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Linux nanosleep investigation.

I have been doing some digging in the nanosleep system call and the
timespec <-> jiffies conversion functions.

I have the following findings to report:

(1) timespec_to_jiffies performs rounding up to the jiffy

(2) If HZ is not a divisor of one billion, then the timespec value
    { 0, 999999999 } leads to a larger jiffies value than { 1, 0 }.
    For example if HZ is 1024, than { 0, 999999999 } converts to 1025
    jiffies, whereas { 1, 0 } converts to 1024 jiffies.

(3) Converting from jiffy to timespec and back to jiffy recovers the
    original jiffy value. This is good!

(4) If the nanosleep calls the scheduler and wakes up in the same time tick
    period, than the remaining time does not decrease (or is
    even inflated by the rounding).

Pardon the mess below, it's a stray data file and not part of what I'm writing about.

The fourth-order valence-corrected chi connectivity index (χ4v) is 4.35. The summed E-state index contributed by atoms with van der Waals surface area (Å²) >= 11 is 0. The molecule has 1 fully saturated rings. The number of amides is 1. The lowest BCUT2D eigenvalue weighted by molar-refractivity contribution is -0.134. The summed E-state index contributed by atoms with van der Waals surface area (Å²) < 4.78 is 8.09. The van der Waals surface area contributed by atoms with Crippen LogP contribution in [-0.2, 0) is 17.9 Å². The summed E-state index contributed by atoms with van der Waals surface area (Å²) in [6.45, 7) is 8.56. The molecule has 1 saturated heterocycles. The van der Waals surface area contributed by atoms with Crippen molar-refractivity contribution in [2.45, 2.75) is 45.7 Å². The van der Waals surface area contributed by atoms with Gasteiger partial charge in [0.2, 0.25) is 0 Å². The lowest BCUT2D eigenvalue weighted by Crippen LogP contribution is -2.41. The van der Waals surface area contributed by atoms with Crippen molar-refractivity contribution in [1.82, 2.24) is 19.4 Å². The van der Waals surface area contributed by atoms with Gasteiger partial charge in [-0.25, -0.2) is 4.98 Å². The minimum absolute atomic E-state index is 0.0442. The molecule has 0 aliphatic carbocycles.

(5) The sys_nanosleep system call adds one jiffy to any non-zero timeout
    value. See the line which reads: 

	expire = timespec_to_jiffies(&t) + (t.tv_sec || t.tv_nsec);

    This one extra jiffy contributes to the repeated inflation of the remaining
    time reported by Kevin Hendricks in his problem report. That's Because the
    remaining time is computed from this adjusted expire time.

Out of these findings, (4) is the obvious cause of our problems.  There is no
way to fix it, and hence the naive __libc_nanosleep(&rem, &rem); algorithm
cannot possibly work. (Why didn't I see this obvious fact before?) It is an
inherent problem in all relative waits against a quantized clock: short waits
look like they are zero length waits. Our sampling of the jiffies value fails
to catch transitions; this aliasing makes it look like time is standing still,
or moving very slowly.

If a thread is flooded with signals while waiting in pthread_cond_timedwait,
the only way it will eventually return is if it catches enough clock tick
transitions while executing the nanosleep system call. That's assuming
that (5) is fixed: (5) means that when the thread is flooded with signal
wakeups, it keeps incrementing the remaining time by 1 jiffy on each call.

My conclusion: until Linus provides us with a sys_nanosleep_abs() call, we must
call gettimeofday(&now) before each nanosleep.

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